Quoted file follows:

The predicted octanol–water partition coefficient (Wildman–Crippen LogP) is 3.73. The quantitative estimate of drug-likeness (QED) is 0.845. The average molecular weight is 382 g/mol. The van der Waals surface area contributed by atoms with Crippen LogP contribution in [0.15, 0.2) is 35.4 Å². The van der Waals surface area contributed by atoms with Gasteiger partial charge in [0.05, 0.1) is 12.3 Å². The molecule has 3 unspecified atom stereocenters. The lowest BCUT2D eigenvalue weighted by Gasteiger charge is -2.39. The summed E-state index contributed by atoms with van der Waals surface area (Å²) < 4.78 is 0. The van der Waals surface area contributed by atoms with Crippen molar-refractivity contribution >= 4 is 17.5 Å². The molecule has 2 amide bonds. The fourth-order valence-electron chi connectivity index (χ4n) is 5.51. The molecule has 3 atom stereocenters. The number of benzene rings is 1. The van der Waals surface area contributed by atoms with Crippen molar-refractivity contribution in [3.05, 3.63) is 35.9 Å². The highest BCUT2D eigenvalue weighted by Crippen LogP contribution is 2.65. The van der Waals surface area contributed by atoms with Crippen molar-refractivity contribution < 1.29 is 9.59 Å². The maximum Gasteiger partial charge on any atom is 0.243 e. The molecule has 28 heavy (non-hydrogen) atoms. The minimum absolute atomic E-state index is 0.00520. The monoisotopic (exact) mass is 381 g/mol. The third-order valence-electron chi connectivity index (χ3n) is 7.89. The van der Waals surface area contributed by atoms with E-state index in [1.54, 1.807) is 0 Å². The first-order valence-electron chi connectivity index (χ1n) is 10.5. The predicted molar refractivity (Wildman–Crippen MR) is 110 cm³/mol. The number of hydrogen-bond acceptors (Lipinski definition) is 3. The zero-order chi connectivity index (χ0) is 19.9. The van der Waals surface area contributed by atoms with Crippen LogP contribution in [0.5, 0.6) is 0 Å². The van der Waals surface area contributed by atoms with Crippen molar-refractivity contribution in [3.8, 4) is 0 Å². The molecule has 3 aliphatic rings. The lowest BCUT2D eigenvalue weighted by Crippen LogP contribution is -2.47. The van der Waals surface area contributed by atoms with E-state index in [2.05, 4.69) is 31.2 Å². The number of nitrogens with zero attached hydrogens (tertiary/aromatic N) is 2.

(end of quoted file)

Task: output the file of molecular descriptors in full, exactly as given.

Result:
The predicted octanol–water partition coefficient (Wildman–Crippen LogP) is 3.73. The quantitative estimate of drug-likeness (QED) is 0.845. The average molecular weight is 382 g/mol. The van der Waals surface area contributed by atoms with Crippen LogP contribution in [0.15, 0.2) is 35.4 Å². The van der Waals surface area contributed by atoms with Gasteiger partial charge in [0.05, 0.1) is 12.3 Å². The molecule has 3 unspecified atom stereocenters. The lowest BCUT2D eigenvalue weighted by Gasteiger charge is -2.39. The summed E-state index contributed by atoms with van der Waals surface area (Å²) < 4.78 is 0. The van der Waals surface area contributed by atoms with Crippen molar-refractivity contribution >= 4 is 17.5 Å². The molecule has 2 amide bonds. The fourth-order valence-electron chi connectivity index (χ4n) is 5.51. The molecule has 3 atom stereocenters. The number of benzene rings is 1. The van der Waals surface area contributed by atoms with Crippen molar-refractivity contribution in [3.05, 3.63) is 35.9 Å². The highest BCUT2D eigenvalue weighted by Crippen LogP contribution is 2.65. The van der Waals surface area contributed by atoms with Crippen molar-refractivity contribution < 1.29 is 9.59 Å². The maximum Gasteiger partial charge on any atom is 0.243 e. The molecule has 28 heavy (non-hydrogen) atoms. The minimum absolute atomic E-state index is 0.00520. The monoisotopic (exact) mass is 381 g/mol. The third-order valence-electron chi connectivity index (χ3n) is 7.89. The van der Waals surface area contributed by atoms with E-state index in [1.54, 1.807) is 0 Å². The first-order valence-electron chi connectivity index (χ1n) is 10.5. The predicted molar refractivity (Wildman–Crippen MR) is 110 cm³/mol. The number of hydrogen-bond acceptors (Lipinski definition) is 3. The zero-order chi connectivity index (χ0) is 19.9. The van der Waals surface area contributed by atoms with Crippen LogP contribution in [0.5, 0.6) is 0 Å². The van der Waals surface area contributed by atoms with Crippen molar-refractivity contribution in [3.8, 4) is 0 Å². The molecule has 3 aliphatic rings. The lowest BCUT2D eigenvalue weighted by Crippen LogP contribution is -2.47. The van der Waals surface area contributed by atoms with E-state index in [2.05, 4.69) is 31.2 Å². The number of nitrogens with zero attached hydrogens (tertiary/aromatic N) is 2.